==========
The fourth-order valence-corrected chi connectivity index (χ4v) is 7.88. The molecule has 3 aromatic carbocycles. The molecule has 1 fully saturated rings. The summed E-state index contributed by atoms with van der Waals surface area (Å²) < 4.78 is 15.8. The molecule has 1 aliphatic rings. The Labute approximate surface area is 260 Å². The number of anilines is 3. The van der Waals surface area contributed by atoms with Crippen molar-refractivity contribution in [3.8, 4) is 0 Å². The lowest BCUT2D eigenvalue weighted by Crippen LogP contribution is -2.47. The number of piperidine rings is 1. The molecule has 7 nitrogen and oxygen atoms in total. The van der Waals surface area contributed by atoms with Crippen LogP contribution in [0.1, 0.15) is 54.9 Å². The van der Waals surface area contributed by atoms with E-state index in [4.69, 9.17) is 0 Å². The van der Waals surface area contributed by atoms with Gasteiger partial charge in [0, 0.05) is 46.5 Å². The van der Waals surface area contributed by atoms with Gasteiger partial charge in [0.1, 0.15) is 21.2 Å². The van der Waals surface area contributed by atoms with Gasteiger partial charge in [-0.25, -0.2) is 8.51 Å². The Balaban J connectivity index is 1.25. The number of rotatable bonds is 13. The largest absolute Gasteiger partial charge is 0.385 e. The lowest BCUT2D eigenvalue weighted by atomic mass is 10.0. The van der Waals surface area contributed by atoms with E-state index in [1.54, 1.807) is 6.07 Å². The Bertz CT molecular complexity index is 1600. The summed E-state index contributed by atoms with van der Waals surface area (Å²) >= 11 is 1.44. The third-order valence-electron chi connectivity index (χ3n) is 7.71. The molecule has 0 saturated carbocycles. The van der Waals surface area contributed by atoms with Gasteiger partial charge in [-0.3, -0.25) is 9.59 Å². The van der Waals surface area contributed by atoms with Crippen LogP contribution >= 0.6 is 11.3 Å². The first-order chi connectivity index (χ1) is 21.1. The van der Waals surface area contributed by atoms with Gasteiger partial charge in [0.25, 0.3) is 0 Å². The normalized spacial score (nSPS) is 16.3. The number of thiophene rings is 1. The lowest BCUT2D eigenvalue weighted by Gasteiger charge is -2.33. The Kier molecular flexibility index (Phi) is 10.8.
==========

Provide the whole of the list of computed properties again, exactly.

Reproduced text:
The fourth-order valence-corrected chi connectivity index (χ4v) is 7.88. The molecule has 3 aromatic carbocycles. The molecule has 1 fully saturated rings. The summed E-state index contributed by atoms with van der Waals surface area (Å²) < 4.78 is 15.8. The molecule has 1 aliphatic rings. The Labute approximate surface area is 260 Å². The number of anilines is 3. The van der Waals surface area contributed by atoms with Crippen molar-refractivity contribution in [3.8, 4) is 0 Å². The lowest BCUT2D eigenvalue weighted by Crippen LogP contribution is -2.47. The number of piperidine rings is 1. The molecule has 7 nitrogen and oxygen atoms in total. The van der Waals surface area contributed by atoms with Crippen LogP contribution in [0.1, 0.15) is 54.9 Å². The van der Waals surface area contributed by atoms with E-state index in [4.69, 9.17) is 0 Å². The van der Waals surface area contributed by atoms with Gasteiger partial charge in [0, 0.05) is 46.5 Å². The van der Waals surface area contributed by atoms with Gasteiger partial charge in [0.1, 0.15) is 21.2 Å². The van der Waals surface area contributed by atoms with Gasteiger partial charge in [-0.25, -0.2) is 8.51 Å². The Balaban J connectivity index is 1.25. The number of rotatable bonds is 13. The largest absolute Gasteiger partial charge is 0.385 e. The lowest BCUT2D eigenvalue weighted by atomic mass is 10.0. The van der Waals surface area contributed by atoms with E-state index in [1.54, 1.807) is 6.07 Å². The Bertz CT molecular complexity index is 1600. The summed E-state index contributed by atoms with van der Waals surface area (Å²) >= 11 is 1.44. The third-order valence-electron chi connectivity index (χ3n) is 7.71. The molecule has 0 saturated carbocycles. The van der Waals surface area contributed by atoms with Gasteiger partial charge in [-0.3, -0.25) is 9.59 Å². The van der Waals surface area contributed by atoms with Crippen LogP contribution >= 0.6 is 11.3 Å². The first-order chi connectivity index (χ1) is 21.1. The van der Waals surface area contributed by atoms with Gasteiger partial charge in [0.25, 0.3) is 0 Å². The normalized spacial score (nSPS) is 16.3. The number of thiophene rings is 1. The lowest BCUT2D eigenvalue weighted by Gasteiger charge is -2.33. The Kier molecular flexibility index (Phi) is 10.8.